Being a Franchise Broker will grow significantly in popularity

Two factors to consider here. 1) The changing landscape of the 9-5. Companies and workers have had the opportunity in the past year to ‘experiment’ or completely implement remote working.  Most industries saw an increase in productivity and a lowering of costs (office space, supplies, printers, etc). That is why corporations like Twitter are offering their employees the option to continue to stay remote. I believe as people continue to work from home or may become disappointed with having to go back to in-person work, there will be a growth in issues with their corporate relationships (bosses and co-workers). As people get comfortable with the untraditional work style, they will look at occupations that give them flexibility and ownership.  Being a franchise broker gives them this independence.  2) Franchise brokering has historically been a popular occupation for retirees. Every day in the United States, 10,000 people turn 65, and the number of older adults will more than double over the next several decades and represent over 20 percent of the population by 2050*.  With no quota minimums or required hours there will be a large uptick in people wanting to throw their hat in the brokering ring.  Lastly, people are continuing to work longer in life. This has been a trend since the 80s. Recent retirees will need a part time occupation if they will want to retire at their desired age.    

Automation & Brokers

My second prediction is that continued automation in the franchise ownership process will make brokering highly competitive.  We live in an age now where people do not want to deal with a salesman who is just trying to make their commission.  However, there is large trust in online information when researching a product.  People trust a stat on a company’s website much more than hearing it from a salesman who may just be telling them what they want to hear.  Future franchisees like to go at their own pace on an online platform rather than having a salesman push them along.  You can look at Carvana and Tesla as examples.  In 2018 Tesla sold 78% of their Model 3 online**. Then in 2019, “Tesla CEO Elon Musk said Thursday the company will be reducing headcount in sales and closing most of its stores.  Instead, Tesla will sell its cars online only, and give drivers up to a week to return newly purchased electric vehicles if they aren’t satisfied”***. Candidates want to their own educating online and research when they desire. Automation also makes the candidate feel they are saving money since they are doing the work themselves.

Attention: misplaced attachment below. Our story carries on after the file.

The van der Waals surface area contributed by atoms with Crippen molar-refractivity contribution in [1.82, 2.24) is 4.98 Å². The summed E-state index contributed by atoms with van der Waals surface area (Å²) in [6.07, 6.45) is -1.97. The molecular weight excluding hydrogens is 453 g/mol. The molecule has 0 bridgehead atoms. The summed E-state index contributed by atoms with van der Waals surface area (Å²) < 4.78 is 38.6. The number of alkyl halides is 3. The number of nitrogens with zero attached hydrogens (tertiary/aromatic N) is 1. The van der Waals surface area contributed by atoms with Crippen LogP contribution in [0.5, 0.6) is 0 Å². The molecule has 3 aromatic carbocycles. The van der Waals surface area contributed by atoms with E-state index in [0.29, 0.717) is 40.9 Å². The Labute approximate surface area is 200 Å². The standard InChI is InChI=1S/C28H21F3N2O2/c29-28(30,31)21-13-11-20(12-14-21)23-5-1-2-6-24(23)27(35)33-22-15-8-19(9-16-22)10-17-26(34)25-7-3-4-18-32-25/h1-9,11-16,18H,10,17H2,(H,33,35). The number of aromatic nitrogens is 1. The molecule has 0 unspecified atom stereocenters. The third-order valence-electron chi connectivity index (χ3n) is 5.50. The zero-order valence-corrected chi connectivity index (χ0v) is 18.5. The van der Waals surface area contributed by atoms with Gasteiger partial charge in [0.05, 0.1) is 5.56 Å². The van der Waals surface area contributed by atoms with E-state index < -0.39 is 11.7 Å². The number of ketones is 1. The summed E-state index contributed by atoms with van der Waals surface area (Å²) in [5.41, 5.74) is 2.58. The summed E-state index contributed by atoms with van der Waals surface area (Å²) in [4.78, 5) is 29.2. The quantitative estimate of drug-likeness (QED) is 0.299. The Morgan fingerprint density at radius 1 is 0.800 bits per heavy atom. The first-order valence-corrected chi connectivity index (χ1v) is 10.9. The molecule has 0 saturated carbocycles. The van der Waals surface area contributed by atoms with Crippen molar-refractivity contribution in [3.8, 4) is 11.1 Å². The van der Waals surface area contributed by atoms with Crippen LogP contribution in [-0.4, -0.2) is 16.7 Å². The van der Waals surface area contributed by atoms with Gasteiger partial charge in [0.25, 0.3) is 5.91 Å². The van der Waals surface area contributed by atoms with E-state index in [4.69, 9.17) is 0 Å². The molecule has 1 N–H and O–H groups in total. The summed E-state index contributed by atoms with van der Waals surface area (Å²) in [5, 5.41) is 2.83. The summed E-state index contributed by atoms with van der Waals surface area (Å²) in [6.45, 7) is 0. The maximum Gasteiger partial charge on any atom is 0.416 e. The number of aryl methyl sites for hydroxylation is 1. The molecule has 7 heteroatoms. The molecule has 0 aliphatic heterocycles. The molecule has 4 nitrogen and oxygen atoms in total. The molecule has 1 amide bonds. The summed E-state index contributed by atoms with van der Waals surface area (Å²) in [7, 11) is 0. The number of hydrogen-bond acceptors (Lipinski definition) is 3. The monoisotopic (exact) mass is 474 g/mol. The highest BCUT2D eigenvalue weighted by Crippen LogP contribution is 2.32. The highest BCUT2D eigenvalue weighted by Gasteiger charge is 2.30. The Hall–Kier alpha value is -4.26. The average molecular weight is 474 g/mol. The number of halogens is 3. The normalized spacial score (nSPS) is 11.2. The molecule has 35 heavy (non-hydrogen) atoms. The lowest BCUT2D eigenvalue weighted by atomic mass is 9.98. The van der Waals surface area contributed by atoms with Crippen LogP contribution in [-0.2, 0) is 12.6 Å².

Silver Lining, How Brokers will become valued

You do the nitty gritty work: As a broker you need to promote yourself as a mentor that will save the candidate time and money.  Emphasize that you will help as much as you can with the paperwork, scheduling, FDD examination/explanation, and coaching for meeting with the Franchisor.  The last one is a great opportunity.  Automation may take a lot of the sales steps away from you, but the franchisor still needs to approve of the candidate.  There is a large group of people that meet all the financial requirements, fill out all the paperwork, have references and experience, BUT do not fit well with the franchisor, whether that is due to personality type, goals, etc.  This is where you can be a coach and advise them on the importance of answering the questions correctly and knowing what the franchisor is looking for.

Be involved with complicated prospects

As a broker, you will need to find the prospects that have extra hurdles to jump.  If you can make the process easier and save the prospect time (where automation cannot), you will provide value.  An example of a more complicated candidate would be someone who may need outside investors, loans, multiple partners, or is looking for an E2-Visa exemption. 

Bonus Advise!

Give out your advice for free

You can easily make a YouTube account or newsletter where you provide the community/industry with expert knowledge at no cost.  Yes, sometimes this advice may seem like your intellectual property being broadcasted for free, but candidates will be attracting to someone who is honest, helpful and knowledgeable.  Do case studies and examine why certain concepts are successful (successful right now! Not in the last 30 years) and show the day-in-the-life of being a franchisee.

Peter Hall

Fransmart Channel Partner Coordinator



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